Dr Ciara Kelly: 'All I really wanted for Christmas...'
I wrote this column in December but didn't want to drag everyone else down with it then. So like a lot of people, I didn't talk about how I was feeling in the run-up to Christmas, instead I saved it until now.
This Christmas was my second with neither parent. And the festive season really does amplify loss. If Christmas is a time for getting together with family and a large part of family is gone - what then?
Christmas is also about tradition. So many of the little things we do are set in stone. But if you can't eat her plum pudding and you can't have a whiskey late at night, watching an old black and white with him - when those things are gone - there's a hole exposed in you, that was once filled with them.
Loss is made up of little things. It sinks in, in layers. You're walking round the supermarket and you wonder - does she need milk? You're making a cup of tea and you think no, he likes it a bit stronger. You set an extra place setting... They are woven into the fabric of us. It cannot be unpicked. And you wouldn't want to unpick it either. We are the sum of this love.
Or you hear a joke you know they'd love and wish you could tell them. A song on the radio brings you back to a shared time when you were happy. You just miss them. And it's a bit shit really - there's no better way to describe it. I read one of those inspirational memes once (most of them are a bit s**t too), it said "So many of us are trying to heal from something we don't talk about". And I thought that's true. Most of the things that make us saddest aren't what we talk about. We talk about rubbish. What actually sits at our core, as a sorrow - we rarely mention.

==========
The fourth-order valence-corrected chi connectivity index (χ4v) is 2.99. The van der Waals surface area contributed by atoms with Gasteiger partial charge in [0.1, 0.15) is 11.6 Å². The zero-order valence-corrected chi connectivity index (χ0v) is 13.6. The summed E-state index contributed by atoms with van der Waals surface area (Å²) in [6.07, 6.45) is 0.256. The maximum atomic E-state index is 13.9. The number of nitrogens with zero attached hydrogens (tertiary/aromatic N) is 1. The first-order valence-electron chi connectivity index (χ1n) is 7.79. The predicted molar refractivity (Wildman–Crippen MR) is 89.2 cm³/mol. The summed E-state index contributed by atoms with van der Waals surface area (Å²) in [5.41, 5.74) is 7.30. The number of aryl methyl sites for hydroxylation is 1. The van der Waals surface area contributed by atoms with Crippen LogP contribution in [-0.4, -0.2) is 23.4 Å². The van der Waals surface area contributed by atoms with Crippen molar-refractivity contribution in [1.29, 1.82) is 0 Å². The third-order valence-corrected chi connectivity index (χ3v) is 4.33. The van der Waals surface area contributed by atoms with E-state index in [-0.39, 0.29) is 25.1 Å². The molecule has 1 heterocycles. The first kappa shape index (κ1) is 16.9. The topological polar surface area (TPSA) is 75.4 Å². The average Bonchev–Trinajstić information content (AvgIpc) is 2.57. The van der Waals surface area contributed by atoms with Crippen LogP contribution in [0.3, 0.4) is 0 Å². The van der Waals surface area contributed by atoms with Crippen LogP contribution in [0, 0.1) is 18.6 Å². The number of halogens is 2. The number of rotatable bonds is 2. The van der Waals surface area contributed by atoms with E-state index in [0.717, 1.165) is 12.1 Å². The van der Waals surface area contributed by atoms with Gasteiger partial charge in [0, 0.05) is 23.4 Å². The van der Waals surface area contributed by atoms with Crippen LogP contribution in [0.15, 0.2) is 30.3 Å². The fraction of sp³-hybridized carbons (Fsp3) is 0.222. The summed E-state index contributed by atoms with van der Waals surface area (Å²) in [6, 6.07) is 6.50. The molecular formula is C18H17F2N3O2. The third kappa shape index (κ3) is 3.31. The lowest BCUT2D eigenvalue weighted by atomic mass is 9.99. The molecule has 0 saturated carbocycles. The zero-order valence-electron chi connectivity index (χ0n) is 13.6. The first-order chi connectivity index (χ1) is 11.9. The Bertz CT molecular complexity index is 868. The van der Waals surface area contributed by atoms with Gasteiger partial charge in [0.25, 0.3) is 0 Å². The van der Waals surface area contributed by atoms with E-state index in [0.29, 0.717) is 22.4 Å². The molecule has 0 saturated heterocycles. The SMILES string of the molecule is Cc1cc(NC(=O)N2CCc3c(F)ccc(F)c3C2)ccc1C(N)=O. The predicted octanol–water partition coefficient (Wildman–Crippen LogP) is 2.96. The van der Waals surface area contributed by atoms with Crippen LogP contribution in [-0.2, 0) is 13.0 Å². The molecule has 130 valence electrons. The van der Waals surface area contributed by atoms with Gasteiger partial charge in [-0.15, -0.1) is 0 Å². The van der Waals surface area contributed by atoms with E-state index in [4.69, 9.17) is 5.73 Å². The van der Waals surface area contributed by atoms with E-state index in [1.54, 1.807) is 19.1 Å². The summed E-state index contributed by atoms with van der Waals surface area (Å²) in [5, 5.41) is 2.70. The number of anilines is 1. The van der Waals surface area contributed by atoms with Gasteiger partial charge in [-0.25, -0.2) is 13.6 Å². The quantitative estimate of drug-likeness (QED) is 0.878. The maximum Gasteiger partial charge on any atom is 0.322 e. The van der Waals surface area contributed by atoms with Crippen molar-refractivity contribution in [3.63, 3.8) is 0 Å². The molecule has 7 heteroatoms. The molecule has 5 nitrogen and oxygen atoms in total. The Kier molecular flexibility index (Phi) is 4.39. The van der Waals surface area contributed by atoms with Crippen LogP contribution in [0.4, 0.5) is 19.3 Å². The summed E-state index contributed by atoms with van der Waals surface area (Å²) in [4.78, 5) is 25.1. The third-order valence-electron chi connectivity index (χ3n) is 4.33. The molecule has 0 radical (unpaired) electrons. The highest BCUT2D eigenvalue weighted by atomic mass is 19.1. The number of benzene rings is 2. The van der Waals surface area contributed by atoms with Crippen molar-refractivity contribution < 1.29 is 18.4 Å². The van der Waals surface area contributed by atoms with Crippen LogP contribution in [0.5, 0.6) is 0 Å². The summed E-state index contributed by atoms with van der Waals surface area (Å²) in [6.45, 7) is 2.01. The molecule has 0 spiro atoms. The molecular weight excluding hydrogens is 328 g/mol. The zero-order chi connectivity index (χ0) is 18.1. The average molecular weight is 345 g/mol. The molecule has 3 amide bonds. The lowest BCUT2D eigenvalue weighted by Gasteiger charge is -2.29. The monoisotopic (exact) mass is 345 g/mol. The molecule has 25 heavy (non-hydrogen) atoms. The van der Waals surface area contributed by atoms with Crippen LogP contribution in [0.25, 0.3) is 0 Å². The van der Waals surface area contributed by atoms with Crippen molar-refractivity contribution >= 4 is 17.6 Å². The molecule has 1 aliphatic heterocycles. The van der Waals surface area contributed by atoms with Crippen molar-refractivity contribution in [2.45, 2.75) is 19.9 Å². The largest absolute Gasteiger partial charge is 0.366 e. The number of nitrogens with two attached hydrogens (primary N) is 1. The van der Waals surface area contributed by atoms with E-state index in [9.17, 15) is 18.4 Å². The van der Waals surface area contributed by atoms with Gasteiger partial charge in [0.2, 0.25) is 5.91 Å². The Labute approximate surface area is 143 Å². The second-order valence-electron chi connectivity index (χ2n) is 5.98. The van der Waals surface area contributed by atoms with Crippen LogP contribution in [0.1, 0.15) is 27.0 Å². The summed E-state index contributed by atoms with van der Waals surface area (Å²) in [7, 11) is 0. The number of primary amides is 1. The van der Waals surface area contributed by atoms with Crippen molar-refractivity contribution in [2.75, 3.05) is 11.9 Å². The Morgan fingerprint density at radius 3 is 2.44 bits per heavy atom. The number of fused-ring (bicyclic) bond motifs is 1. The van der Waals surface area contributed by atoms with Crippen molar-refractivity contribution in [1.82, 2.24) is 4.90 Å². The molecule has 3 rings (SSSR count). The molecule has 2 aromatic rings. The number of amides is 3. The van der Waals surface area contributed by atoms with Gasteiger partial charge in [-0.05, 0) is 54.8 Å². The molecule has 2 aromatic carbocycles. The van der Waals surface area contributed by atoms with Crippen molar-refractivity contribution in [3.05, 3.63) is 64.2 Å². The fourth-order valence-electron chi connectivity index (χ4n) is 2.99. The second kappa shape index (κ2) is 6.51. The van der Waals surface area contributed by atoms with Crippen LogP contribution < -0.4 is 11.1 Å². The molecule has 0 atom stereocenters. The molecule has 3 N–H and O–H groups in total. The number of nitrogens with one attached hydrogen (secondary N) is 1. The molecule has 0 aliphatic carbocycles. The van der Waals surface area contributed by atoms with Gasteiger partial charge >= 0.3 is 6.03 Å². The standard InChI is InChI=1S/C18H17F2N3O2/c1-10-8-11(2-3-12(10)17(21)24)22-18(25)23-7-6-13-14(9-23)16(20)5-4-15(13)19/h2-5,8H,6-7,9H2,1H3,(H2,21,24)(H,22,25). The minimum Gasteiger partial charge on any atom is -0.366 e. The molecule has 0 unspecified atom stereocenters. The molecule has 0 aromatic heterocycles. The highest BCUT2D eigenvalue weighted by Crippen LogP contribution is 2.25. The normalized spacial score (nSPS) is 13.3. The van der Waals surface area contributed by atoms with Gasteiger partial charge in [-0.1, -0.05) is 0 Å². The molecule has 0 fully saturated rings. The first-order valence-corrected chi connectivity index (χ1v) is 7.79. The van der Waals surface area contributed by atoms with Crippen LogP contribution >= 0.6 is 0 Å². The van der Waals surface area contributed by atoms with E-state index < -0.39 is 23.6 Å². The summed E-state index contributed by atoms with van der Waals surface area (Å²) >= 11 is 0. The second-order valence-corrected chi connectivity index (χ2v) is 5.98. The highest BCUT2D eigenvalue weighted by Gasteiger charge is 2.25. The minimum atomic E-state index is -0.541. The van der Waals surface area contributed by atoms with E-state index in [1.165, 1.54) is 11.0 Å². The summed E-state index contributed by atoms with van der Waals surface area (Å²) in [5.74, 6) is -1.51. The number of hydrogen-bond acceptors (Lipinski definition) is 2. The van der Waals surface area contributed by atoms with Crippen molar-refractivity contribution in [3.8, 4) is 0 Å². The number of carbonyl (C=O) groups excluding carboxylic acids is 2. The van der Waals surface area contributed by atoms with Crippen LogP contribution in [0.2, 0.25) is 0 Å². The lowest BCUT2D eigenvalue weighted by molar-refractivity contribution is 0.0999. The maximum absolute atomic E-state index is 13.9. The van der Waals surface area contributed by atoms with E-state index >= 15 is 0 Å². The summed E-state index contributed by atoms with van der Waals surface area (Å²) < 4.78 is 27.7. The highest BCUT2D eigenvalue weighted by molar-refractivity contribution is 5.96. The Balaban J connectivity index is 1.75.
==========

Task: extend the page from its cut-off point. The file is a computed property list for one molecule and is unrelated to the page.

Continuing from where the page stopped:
I read a different inspirational meme recently too. It said "Don't wait for things to get better, life will always be complicated. Learn how to be happy now, otherwise you'll run out of time". And I think that's the lesson we must learn.
Life's never going to be perfect, or even always good. You could look back on this time, hard and all as it is and realise actually things weren't so bad. Because we don't know what lies ahead for us.
I seem to hear quite a lot lately about people who've lost someone. I don't know if that's a function of age or if it's just me picking up on it because it resonates - like when you're pregnant and you spot pregnant women everywhere. But it feels to me like many people I know or have met recently seemed to struggle this time around with a season that was tinged with sadness despite the tinsel and the fairy lights all around.
Or perhaps it isn't just a function of age, it's a function of life. There will always be rough with smooth. There will always be lows with highs. And maybe the highs are all the sweeter for the lows.
But I think all we can do is try to make the most of today. We only suffer a terrible loss because we were lucky enough to have had something wonderful to lose. And the truth is they are still with us. Woven into us. I regularly hear my mother's laugh at things that are absurd, quirky or occasionally a bit bold! I hear my dad's good advice come out of my own mouth when I talk to my kids. Oh, I know it's not the same. It's not nearly as good as them being here but in a real way they remain with us. Woven. With us as we embrace 2019 - just keep walking.
@ciarakellydoc Ciara presents 'Lunchtime Live' weekdays from 12-2 on Newstalk
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